Family loans: How to dodge the drama

File/Associated Press Borrowing money from family can create an awkward situation. Setting up a loan agreement can make it easier to avoid hurt feelings and disputes down the road.

Financial advisers don’t always agree, but when it comes to lending money to family, there’s consensus: Tread carefully.

 

If an adult child needs help buying a first home or has a promising business idea, a family loan can be a fast and convenient option. But there’s a risk of drama down the road.

PROS AND CONS OF FAMILY LOANS

There are advantages of a family loan for a borrower: no credit check, low or no interest and flexible payback terms.

It can also be a way to help young adults learn about financial responsibility, says Walter Pressey, a retired financial industry executive in Boston.

But loans can be uncomfortable for both the giver and receiver. If you’re the family ATM , you may have trouble saying “no” and thus jeopardize your own finances. If you’re the one asking family for money, you may feel a sense of obligation over payments that strains the relationship.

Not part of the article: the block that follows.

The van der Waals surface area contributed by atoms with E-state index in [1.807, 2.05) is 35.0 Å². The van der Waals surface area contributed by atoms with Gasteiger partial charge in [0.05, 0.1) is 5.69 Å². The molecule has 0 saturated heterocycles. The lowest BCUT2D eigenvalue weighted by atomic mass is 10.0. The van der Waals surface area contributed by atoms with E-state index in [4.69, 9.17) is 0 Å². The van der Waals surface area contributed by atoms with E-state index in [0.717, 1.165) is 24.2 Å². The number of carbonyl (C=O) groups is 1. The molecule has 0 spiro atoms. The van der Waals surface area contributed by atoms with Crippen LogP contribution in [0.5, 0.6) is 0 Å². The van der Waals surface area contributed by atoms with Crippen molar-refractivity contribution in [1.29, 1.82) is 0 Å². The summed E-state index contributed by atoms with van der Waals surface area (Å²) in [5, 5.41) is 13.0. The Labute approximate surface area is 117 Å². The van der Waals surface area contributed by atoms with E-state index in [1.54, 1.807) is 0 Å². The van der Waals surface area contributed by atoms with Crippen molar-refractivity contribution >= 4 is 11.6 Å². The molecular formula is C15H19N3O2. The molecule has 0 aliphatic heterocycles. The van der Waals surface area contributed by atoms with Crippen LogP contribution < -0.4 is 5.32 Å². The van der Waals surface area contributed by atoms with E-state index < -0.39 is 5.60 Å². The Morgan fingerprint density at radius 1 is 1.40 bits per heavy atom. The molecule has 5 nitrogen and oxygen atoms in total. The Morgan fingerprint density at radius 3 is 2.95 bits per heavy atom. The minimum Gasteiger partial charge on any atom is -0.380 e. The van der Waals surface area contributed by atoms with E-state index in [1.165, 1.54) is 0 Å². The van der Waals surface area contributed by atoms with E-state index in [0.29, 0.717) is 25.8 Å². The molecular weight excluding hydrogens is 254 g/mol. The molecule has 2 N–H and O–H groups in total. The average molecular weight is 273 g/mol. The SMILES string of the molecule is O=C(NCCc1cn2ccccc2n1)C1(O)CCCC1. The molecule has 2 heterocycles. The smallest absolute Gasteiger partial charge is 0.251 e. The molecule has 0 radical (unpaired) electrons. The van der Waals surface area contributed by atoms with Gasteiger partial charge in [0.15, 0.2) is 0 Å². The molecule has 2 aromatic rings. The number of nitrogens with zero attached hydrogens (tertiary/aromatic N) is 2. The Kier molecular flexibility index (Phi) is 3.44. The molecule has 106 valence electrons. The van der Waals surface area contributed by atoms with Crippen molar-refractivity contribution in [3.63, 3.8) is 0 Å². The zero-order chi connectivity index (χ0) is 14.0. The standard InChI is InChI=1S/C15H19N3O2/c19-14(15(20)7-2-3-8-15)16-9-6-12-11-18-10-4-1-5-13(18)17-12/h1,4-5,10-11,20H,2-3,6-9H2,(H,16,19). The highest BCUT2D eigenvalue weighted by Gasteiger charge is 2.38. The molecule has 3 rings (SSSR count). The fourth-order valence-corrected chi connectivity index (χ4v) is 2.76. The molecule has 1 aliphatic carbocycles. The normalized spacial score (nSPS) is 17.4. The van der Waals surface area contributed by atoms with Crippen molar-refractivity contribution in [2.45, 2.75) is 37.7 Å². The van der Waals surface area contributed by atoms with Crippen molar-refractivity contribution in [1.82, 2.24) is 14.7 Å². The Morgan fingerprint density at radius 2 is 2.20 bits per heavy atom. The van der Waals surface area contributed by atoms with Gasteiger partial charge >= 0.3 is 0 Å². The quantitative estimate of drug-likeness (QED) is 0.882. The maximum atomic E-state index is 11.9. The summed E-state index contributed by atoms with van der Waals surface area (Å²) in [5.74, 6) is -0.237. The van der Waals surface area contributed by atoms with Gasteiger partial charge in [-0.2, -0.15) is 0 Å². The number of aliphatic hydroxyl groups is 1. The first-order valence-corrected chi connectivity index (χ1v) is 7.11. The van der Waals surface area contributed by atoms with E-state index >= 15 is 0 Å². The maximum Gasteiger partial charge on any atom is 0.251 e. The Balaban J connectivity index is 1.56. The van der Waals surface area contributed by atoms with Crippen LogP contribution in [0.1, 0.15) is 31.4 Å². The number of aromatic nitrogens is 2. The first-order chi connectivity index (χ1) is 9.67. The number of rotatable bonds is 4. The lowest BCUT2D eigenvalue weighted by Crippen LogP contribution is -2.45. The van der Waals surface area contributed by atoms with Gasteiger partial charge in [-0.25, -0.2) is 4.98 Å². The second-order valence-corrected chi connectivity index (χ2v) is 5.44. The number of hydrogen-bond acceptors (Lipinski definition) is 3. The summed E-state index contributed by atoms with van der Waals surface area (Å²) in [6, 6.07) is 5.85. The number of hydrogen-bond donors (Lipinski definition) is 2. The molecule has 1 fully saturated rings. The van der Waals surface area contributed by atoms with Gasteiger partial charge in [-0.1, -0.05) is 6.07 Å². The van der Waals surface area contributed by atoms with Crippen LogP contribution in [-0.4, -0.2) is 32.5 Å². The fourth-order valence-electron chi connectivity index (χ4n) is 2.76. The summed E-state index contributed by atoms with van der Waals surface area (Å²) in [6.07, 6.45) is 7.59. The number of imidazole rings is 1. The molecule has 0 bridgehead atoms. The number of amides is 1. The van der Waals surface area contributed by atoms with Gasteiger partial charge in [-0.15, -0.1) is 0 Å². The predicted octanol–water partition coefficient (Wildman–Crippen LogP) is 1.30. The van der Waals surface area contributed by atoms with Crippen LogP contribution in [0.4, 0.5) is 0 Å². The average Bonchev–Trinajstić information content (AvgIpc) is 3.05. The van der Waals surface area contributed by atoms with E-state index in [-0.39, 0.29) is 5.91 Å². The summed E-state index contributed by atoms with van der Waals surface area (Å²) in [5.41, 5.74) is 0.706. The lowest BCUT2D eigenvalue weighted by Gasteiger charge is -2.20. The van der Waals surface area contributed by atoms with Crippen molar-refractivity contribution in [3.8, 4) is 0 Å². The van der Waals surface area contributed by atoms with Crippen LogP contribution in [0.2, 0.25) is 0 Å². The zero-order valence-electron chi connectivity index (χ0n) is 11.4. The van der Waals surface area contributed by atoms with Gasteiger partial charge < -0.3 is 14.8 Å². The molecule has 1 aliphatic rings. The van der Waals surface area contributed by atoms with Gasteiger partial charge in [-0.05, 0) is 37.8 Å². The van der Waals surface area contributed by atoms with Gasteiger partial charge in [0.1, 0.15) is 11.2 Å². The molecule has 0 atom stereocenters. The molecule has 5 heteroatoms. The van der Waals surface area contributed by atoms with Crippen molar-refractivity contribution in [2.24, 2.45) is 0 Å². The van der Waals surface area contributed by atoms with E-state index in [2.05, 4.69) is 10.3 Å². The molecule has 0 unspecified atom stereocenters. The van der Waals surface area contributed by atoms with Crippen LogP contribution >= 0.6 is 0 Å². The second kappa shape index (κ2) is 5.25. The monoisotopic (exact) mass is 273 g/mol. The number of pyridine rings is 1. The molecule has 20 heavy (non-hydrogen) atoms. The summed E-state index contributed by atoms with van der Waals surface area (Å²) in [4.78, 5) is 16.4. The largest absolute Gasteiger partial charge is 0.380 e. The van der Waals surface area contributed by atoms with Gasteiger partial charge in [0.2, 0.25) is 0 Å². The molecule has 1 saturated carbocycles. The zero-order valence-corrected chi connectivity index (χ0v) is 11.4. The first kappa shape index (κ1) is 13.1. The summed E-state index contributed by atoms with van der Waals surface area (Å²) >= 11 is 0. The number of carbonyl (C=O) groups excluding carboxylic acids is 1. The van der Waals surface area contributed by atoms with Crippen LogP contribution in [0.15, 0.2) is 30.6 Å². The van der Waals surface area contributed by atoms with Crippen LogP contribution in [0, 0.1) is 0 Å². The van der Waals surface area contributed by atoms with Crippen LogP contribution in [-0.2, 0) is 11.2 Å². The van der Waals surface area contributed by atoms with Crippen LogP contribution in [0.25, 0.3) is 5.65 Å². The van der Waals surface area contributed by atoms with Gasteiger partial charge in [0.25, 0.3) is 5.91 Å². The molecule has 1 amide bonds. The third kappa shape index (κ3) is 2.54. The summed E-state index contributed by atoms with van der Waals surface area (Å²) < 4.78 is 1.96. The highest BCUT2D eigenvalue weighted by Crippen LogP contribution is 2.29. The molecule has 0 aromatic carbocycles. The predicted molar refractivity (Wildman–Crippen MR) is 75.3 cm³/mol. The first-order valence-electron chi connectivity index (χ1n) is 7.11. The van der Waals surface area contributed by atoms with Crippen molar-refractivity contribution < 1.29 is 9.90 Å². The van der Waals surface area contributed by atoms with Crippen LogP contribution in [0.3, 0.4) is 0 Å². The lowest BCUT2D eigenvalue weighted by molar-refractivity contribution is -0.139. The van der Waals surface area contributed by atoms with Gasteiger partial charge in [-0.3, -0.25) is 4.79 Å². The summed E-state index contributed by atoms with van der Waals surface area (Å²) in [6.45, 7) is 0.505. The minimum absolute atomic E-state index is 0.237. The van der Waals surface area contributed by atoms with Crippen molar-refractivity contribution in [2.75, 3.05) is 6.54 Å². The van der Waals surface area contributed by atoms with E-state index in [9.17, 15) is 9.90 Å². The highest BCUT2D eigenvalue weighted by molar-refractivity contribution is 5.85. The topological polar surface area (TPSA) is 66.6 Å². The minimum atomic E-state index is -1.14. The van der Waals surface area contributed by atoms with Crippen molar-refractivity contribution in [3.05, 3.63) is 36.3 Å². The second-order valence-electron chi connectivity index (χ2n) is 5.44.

Before loaning money, financial planners recommend considering the impact on your own goals, such as retirement. And while your loved one may have every intention of paying you back, be sure you can afford to part with the money if things go south, says Eric Gabor, a certified financial planner with Eagle Grove Advisors in New Jersey.

Family loans may also come with tax considerations. Charge zero interest, and you may face a gift tax; a borrower who receives a gift may have to report it as taxable income. Tack on an interest charge and you must follow IRS-specified guidelines for the rate you charge and report it as income.

One way to avoid future problems is to use a family loan agreement, says Derek Tharp, a certified financial planner at Conscious Capital in Cedar Rapids, Iowa.

 

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